Now security is a key part of that. One of the things that’s important today is we’re talking about how Forefront will participate in this DSI infrastructure, and use these models, use this technology in an integrated way to solve security problems. That’s one of the things Microsoft can bring to the picture. Our investments in all of these areas transcend into the security domain, and can solve problems in security that were very difficult to solve before. We’ll see a little bit of that today, just a taste of it. The opportunity in the future is tremendous, and we’ll just get the beginning taste of that with the initial releases of the Forefront products.
Now across this, there’s a way for us to help you take this knowledge-based infrastructure and use it in a systematic way, building on best practices to optimize your business. I’ll talk a little more about this at the end of the speech, but we call this the Infrastructure Optimization Model, and what we have is a systematic way for you to look at your business, look at the way you run your IT shop, and understand how to take and build upon that, and to make change to your environment to do a better job of running and optimizing your environment. We’ve done a lot of work understanding what are the best practices in the industry, what are the things that drive down cost, what are the deployment techniques that the customers that are using Microsoft technologies and third party technology most effectively to run their businesses at the highest level of efficiency? And we’ve documented all that through these IOMs, and it provides a guideline, a set of best practices for you to use to transform your business and drive down costs. It’s pretty dramatic. We’ll talk about how that can come into play as this speech goes on.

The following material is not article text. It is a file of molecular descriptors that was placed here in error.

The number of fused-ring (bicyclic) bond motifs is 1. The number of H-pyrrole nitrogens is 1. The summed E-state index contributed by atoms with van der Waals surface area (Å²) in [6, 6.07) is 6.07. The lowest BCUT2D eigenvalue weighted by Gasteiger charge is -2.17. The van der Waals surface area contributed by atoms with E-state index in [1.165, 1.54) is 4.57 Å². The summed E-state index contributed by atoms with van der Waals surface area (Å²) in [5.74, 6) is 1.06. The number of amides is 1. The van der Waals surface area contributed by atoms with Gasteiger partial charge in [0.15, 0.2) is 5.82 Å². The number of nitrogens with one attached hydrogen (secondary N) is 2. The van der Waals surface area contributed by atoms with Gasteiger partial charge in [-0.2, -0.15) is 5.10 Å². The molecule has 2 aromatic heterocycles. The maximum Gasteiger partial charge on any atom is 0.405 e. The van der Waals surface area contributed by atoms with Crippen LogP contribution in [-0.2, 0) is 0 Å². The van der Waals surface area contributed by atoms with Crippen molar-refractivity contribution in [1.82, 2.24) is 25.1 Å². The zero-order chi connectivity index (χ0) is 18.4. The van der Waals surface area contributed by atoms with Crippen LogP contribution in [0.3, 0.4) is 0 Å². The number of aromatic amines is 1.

So what are the products today? We’re talking about two new generations of products, the Forefront product line with a focus on security; and the System Center product line with a focus on management. These products are designed to work together, they’re designed to provide a cohesive overall solution for the overall security space, desktop management, edge security, server security, as well as on the management side, desktop and device management, end to end service management, operational management, a full array of management products. Virtual machine management, a whole set of products for backup, a complete product line overall to solve the set of management and security problems. These come in many forms, they’re all branded under these consistent brands. They’re built together in a way that they work together for management, they work together for security, but perhaps most importantly, they’re built to work together in a cohesive way on a common platform.